Back in 1981, like so many other young people I was politicised by Crass. Whilst I enjoyed the records, I was never particularly convinced by the politics of the Sex Pistols or The Clash. However, I had not found any social or political philosophy that made sense to me. But when I discovered Crass and their polemic of vegetarianism, anarchy, peace and freedom I was an immediate convert, and - most of the time at least - I have followed this philosophy ever since. Certainly, the CFZ, the Weird Weekend, CFZ Press and other things that I have done over the years, have been based directly on the Crass business model. Or should I say the Crass anti-business model!

And so it was particularly poignant for me that the headline speaker at what may well be the last Weird Weekend promoted by me was none other that Steve Ignorant from the very band itself.

I don't know what's going to happen next.  There are going to be Weird Weekends during 2017 in Cheshire promoted by Glen Vaudrey, and Copenhagen, promoted by Lars Thomas and Margit From. I suspect that there will be others over the years, and I wouldn't be surprised if Corinna and I do something of the kind at some point in the future.

But it is the end of this particular era, and the fact that the man who shaped the philosophy on which the whole CFZ edifice was built was there with us at this historic event means more to me than I can possibly say.

I need to apologise to those of you who attended the Speaker’s Dinner after the event  on the Sunday evening. I sloped off without saying goodbye to anybody for two reasons. Firstly, I was overcome with emotion at what is certainly the end of an era, and secondly, there was somebody there who was annoying me badly, (no names, no packdrill) and on both counts, I felt like slipping away into the night rather than having a whole lot of emotional goodbyes. I hope you can all forgive me.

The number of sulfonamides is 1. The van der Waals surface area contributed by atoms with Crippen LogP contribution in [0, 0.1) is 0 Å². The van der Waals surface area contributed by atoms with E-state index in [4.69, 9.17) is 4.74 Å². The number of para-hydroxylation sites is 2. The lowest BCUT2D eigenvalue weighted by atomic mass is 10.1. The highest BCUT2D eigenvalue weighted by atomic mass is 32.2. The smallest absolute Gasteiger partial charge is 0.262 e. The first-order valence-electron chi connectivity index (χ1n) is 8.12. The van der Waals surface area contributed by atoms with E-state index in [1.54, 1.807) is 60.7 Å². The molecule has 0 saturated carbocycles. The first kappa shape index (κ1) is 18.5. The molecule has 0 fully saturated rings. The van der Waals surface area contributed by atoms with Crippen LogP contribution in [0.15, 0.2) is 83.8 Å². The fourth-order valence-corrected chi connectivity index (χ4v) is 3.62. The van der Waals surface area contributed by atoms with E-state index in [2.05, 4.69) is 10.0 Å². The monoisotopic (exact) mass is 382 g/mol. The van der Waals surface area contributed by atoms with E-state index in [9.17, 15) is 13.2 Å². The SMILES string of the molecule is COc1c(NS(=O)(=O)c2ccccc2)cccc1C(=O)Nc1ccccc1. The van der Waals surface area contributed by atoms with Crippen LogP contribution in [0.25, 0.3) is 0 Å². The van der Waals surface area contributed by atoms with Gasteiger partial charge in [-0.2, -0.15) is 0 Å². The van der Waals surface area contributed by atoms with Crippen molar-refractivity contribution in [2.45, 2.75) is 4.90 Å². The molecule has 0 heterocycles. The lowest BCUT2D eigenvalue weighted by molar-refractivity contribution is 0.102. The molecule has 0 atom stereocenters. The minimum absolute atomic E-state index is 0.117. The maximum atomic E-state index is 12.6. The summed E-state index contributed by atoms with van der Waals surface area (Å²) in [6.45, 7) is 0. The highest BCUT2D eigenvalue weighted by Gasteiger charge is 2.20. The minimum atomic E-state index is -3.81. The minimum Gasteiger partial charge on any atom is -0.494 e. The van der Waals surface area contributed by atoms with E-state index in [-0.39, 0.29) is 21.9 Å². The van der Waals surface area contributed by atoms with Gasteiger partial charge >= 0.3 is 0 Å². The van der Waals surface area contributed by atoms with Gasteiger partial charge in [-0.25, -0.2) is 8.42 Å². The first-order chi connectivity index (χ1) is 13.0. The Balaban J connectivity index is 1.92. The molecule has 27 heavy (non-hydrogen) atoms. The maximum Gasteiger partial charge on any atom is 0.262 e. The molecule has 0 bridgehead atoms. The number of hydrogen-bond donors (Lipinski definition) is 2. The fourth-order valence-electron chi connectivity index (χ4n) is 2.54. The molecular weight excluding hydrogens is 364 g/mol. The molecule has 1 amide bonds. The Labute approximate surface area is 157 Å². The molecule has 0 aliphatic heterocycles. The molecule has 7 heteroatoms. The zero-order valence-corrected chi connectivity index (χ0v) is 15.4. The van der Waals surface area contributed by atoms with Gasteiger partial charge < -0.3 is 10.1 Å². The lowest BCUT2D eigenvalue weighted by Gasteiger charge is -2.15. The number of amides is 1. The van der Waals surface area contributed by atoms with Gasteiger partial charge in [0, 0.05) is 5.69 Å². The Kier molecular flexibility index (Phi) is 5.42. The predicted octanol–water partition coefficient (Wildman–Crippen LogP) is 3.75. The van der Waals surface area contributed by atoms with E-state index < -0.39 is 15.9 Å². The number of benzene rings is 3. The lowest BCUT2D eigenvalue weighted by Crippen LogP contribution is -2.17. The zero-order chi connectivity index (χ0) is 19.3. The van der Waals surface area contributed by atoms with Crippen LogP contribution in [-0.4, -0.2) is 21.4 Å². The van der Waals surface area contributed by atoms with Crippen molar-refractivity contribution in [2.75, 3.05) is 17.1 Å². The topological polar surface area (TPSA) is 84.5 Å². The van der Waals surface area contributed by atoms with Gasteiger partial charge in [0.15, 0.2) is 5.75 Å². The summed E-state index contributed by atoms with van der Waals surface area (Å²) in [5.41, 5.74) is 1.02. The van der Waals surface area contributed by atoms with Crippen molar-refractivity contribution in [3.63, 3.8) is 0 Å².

ANIMALS
This has been a particularly unsatisfactory year regarding the CFZ menagerie. As a result of equipment failure, probably after a power outage in early December, Graham found our entire colony of Rio Cauca caecilians dead in their tank. It was a horrible shock for us all, because we had nurtured them for over ten years, and it was - as far as I am aware - the only breeding colony in the UK. We are all shocked and terribly upset. It was particularly nasty for Graham who was "very fond of the little wriggly things".

Poppy, our old cat died in the spring at the age of 17, we think after having been hit by a car. This was a particular shock to Corinna and the girls, who had known Poppy since Olivia and Shoshannah where children.

Another sad death this year was Bob the Builder, the African Nbuna cichlid who had lived in the small tank by the office door for that last 3 years. He was a particularly engaging fish, and showed more personality than almost any other fish I have known. Also, we are sad to say it, that Oscar (an imaginatively named oscar cichlid) who had lived in the big tank in the office also died this year.